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1. Should a puzzle game make players feel smart
In the subconscious, most people would think that the puzzle game should make players feel smart. Yes, everyone has different motivations for playing games, some players want a casual gameplay experience, and some want a very challenge experience to challenge themselves. Both of these motivations are reasonable. And there always have games to satisfy these two types of players. But when talking about puzzle games, we can always think of brain training games.
If we talk about brain training. The expression "make players be smart" always better than "make players feel smart".
Actually, game is a miniature toy universe, and also a system. It has its own rules, through these rules it can generate more behaviors and phenomena. Of course, this toy universe is different from reality, but it does have and inherit many rules that are the same as the rules people already know in the real world we live.
If you just want to make the player feel smart, just provide the right hints and give players enough feedback at the right time, but if you want to make the player smarter, you need to let the player learn and know how the game system works.
In my game Colloc, the player can easily recognize where players can move to and where are obstacles, like trees. And players will notice that all collocs are moving at the same time until one of them comes into an obstacle. and through the hints in the game and the player's own attempts, they can also learn how to use energy to restore the tile that lost its color.
Players need several attempts to solve those puzzles from easy one to harder one, in this process, players are constantly learning and knowing the rules of the system, and use what they learned to solve puzzles. In level design, you can also add elements and mix different rules of the system to make more possibilities and challenges.
2.Puzzle design process
Starting from the process of puzzle design, it should be relatively clear. Here is a rough first step to divide the process into three steps: introduction system; design motivation; package to players.
The introduction system can also be understood as the tutorial of the game, helping the players to learn the rules of the game. Game tutorial does not have to be some words instructions, because most of the time the pop-up window will always interrupt the player. In Colloc lava theme, I use a simple maze to tell players where is the safe area and where is the dangerous area and where are obstacles. And then we can avoid the appearance of text descriptions.
The motivation of puzzle design is actually the core thing. What things and what step do you want the player try to attempt, we would talk about motivation specifically later. Here is an example of puzzle design in colloc lava theme, we want players to avoid the dead zone of this map, and at the same time, we want players to move these two collocs like a double track stroke. And they can only step on that floating platform once. This is the core motivation of this puzzle and the biggest part we want players to solve.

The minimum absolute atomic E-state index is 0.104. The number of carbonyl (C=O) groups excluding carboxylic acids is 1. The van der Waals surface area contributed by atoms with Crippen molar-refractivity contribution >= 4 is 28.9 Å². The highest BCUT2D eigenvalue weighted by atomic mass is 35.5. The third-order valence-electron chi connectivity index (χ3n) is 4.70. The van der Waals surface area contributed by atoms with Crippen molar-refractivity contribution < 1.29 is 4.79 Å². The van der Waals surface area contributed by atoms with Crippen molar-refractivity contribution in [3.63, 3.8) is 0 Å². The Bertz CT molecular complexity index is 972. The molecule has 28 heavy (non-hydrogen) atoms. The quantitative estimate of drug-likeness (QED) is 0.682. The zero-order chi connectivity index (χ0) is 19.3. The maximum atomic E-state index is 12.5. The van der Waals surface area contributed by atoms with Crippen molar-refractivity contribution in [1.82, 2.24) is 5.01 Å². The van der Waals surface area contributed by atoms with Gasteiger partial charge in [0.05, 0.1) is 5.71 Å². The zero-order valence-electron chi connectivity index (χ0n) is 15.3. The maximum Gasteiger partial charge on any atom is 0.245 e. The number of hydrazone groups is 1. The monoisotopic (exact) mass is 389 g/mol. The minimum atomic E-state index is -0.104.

Once we have that motivation, we can package this puzzle more properly to players. For example, The two collocs will merge together if there is no lava tile between them, if that happens, this level would be much simpler and players do not have to control these two collocs like double track stroke. So we should place a lava tile between them so that they can't merge each other too early.
Packing is actually packaging and optimizing the puzzle so that the player can think in the direction you want them to think. You definitely don't want the player to guess or try the answer, but ignore the design motivation, and don't want the players to get the "key" at the start of the puzzle, so package and optimize the puzzle is very important.
3.Focus on motivation
Motivation-centered is not only applied to puzzle games, but all games require a core game motivation.
In a level of Tree Zone in Mario land 2, the motivation for the entire level is to allow the player to jump on a narrow platform while avoiding the flame ball fired by the piranha. In order to match this motive, the original horizontal scroll has become a three-layer structure. Because the narrow platform increases the chances of the player dropping, in order not to change the motivation and not destroy the player experience, the three-layer structure allows the player to fall back to the first layer when they failed instead of making players dead.
In Hitman GO, the player can't avoid all enemies by walking, but the level designer's motivation is to let the statue smash all the enemies. When the player tries to move, the enemy goes to the exact same one grid. This is the core motivation of that level.
In colloc, levels were also designed using core motivations. For example, in the winter theme, the motivation is to allow the player to form a row relative position after fission, but the snow blocks on both sides become obstacles, so players should clean the specific snow block to make a fission room for this puzzle.
In the ghost theme, the player can swap the position through the portal with ghosts. The ghost moves opposite with colloc. The motivation here is to swap the two collocs and the other two ghosts. Ensure that the two Colloc relative positions should not be changed. In order to achieve this, the player's movement is limited as much as possible, and the players are more tend to use the portal to solve the problem.